If you really want to protect the balloon, do seize all the arrows and do not allow anyone to throw at the dartboard.
“I appreciate Abhishek, good understanding and explanation!” I said and looked at Ben. He was seriously immersed into his thoughts.
Is it completely wrong?
“Kannan, are you saying we should not target at one root cause? Meaning, elimination of bones from fishbone is all wrong?” Anand inquired with a worried tone.
“I don’t say that is wrong or right. I mean to say, in Six Sigma, we are trying to find all potential root causes – like arrows 1, 2, 3 and 5 and the person throwing at the dartboard, including arrow number 4.
Do not get into the rigour of Six Sigma to solve a single failure instance. It wont make a business sense. We deploy Six Sigma for recurring problems and when we want to improve process robustness. We are finding out all potential causes and remove them, so that your process wont fail in the near future”.
Ben jumped in to the discussion, “Kannan, I understand your point and the template you shared. However, I am wondering why you have not shown the template or even mention about that”.
“Thank you, Ben!” I replied and continued.
Root Cause Analysis using Why-Why Technique
“As Six Sigma professional, we strongly believe that in complex conditions like that of manufacturing or services, it is highly impossible to attribute a failure to one or few root causes.
So, we try to utilise the power why-why analysis in multiples. We will ask ‘why-why-why’ many time against every possible causes we have listed during brainstorming or FMEA.
We encourage to have at least two answers to each ‘why’. So, each primary cause will branch out into at least two intermediate causes (answers to why, called first intermediate causes). Then each of these intermediate causes would branch out into more than one, 2nd intermediate causes and so on.
I displayed this image.
“Kannan, you asked us to generate at least 40 potential causes using brainstorming and validate their exhaustiveness using fishbone analysis. Similarly for FMA you requested to build at least 40 causes”, said Ben and continued to think.
After a pause, he continued, “Then we may end up with 80 root causes, if I understood it right”. He had not asked a question, but was expecting my answer. I know he expected me to say, he was wrong and give them a big relief.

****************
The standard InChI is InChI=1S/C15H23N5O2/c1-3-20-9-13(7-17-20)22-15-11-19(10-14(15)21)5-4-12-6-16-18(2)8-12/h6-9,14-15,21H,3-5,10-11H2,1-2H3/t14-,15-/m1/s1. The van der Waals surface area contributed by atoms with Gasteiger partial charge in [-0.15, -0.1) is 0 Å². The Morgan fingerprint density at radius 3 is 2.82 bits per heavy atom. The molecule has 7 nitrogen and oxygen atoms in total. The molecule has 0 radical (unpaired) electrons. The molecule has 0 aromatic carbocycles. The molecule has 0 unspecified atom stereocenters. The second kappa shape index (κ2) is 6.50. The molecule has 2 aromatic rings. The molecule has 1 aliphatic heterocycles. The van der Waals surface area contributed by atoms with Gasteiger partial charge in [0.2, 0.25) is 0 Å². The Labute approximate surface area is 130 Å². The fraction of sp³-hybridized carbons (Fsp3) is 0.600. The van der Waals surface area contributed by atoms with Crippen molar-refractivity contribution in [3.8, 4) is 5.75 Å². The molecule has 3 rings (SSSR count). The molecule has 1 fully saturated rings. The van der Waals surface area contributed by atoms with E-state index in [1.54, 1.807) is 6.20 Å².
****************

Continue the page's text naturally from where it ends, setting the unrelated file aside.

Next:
I answered, “No, Ben. Let me explain” and I could see he got relieved.
However, I continued, “we need at least 120 root causes from this exercise!”
Ben got confused and started searching a right emotion to show how he felt.
“120 root causes! Kannan, I hope I heard it right” said Anand, with an amazement.
I repeated, “We need 120 root causes from this exercise, at Green Belt level!”.
Need for Exhaustive RCA
I looked at their flat faces upon hearing what seemed close to madness. Instead of me explaining the reason, I wanted them to justify. So, I threw a question, “anybody would like to explain why do we need 120 root causes? and what is the logic?”
Pawan, came to help me again, “Sir, the same analogy of dartboard can be extrapolated. We need to improve the process robustness. Hence, we should not leave any suspected cause unattended. Because at the time of RCA we are not sure of which is our root cause and which are not. Since you mentioned that ‘Analyse Phase is the heart of problem solving; and RCA is the heart of Analyse phase’, I believe we need to work on exhaustive root causes, though it is going to be exhausting”.
“Well, well, well… I don’t have to add anything more, here. Well done, Pawan” I said. “You and me will have a gentlemen agreement. I reserve you to become a consultant with CSense… after your retirement. ok?” I showed a thumbs-up to him.
He replied with a smile, “Sure Sir”.
Funnelling and Fanning Effects
“Kannan, somehow, I am not comfortable” said Ben. I could see his confused state. One virtue of Ben is that his face will clearly show off what is going on in mind.